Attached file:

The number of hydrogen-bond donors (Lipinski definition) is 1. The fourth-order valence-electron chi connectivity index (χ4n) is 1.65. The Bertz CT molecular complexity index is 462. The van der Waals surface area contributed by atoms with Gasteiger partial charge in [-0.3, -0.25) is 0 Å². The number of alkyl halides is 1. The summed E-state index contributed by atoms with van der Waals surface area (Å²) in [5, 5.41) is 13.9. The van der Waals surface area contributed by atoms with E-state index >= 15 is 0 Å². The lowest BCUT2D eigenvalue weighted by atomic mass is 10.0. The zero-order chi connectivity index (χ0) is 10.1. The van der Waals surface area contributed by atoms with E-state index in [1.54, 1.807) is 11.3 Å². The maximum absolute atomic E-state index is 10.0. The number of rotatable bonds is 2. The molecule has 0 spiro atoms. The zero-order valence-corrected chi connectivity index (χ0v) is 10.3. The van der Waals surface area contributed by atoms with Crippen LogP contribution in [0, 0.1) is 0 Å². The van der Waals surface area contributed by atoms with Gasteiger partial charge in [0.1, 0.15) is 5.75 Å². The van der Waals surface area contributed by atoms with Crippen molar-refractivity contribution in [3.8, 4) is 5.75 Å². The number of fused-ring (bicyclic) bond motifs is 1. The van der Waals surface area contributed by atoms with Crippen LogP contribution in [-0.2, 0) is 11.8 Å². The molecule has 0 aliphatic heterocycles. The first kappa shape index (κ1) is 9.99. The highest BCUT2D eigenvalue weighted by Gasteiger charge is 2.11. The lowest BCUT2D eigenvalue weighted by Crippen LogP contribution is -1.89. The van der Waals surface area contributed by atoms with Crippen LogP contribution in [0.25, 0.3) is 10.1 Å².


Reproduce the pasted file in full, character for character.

The number of hydrogen-bond donors (Lipinski definition) is 1. The fourth-order valence-electron chi connectivity index (χ4n) is 1.65. The Bertz CT molecular complexity index is 462. The van der Waals surface area contributed by atoms with Gasteiger partial charge in [-0.3, -0.25) is 0 Å². The number of alkyl halides is 1. The summed E-state index contributed by atoms with van der Waals surface area (Å²) in [5, 5.41) is 13.9. The van der Waals surface area contributed by atoms with E-state index >= 15 is 0 Å². The lowest BCUT2D eigenvalue weighted by atomic mass is 10.0. The zero-order chi connectivity index (χ0) is 10.1. The van der Waals surface area contributed by atoms with E-state index in [1.54, 1.807) is 11.3 Å². The maximum absolute atomic E-state index is 10.0. The number of rotatable bonds is 2. The molecule has 0 spiro atoms. The zero-order valence-corrected chi connectivity index (χ0v) is 10.3. The van der Waals surface area contributed by atoms with Crippen LogP contribution in [0, 0.1) is 0 Å². The van der Waals surface area contributed by atoms with Gasteiger partial charge in [0.1, 0.15) is 5.75 Å². The van der Waals surface area contributed by atoms with Crippen molar-refractivity contribution in [3.8, 4) is 5.75 Å². The number of fused-ring (bicyclic) bond motifs is 1. The van der Waals surface area contributed by atoms with Crippen LogP contribution in [-0.2, 0) is 11.8 Å². The molecule has 0 aliphatic heterocycles. The first kappa shape index (κ1) is 9.99. The highest BCUT2D eigenvalue weighted by Gasteiger charge is 2.11. The lowest BCUT2D eigenvalue weighted by Crippen LogP contribution is -1.89. The van der Waals surface area contributed by atoms with Crippen LogP contribution in [0.25, 0.3) is 10.1 Å².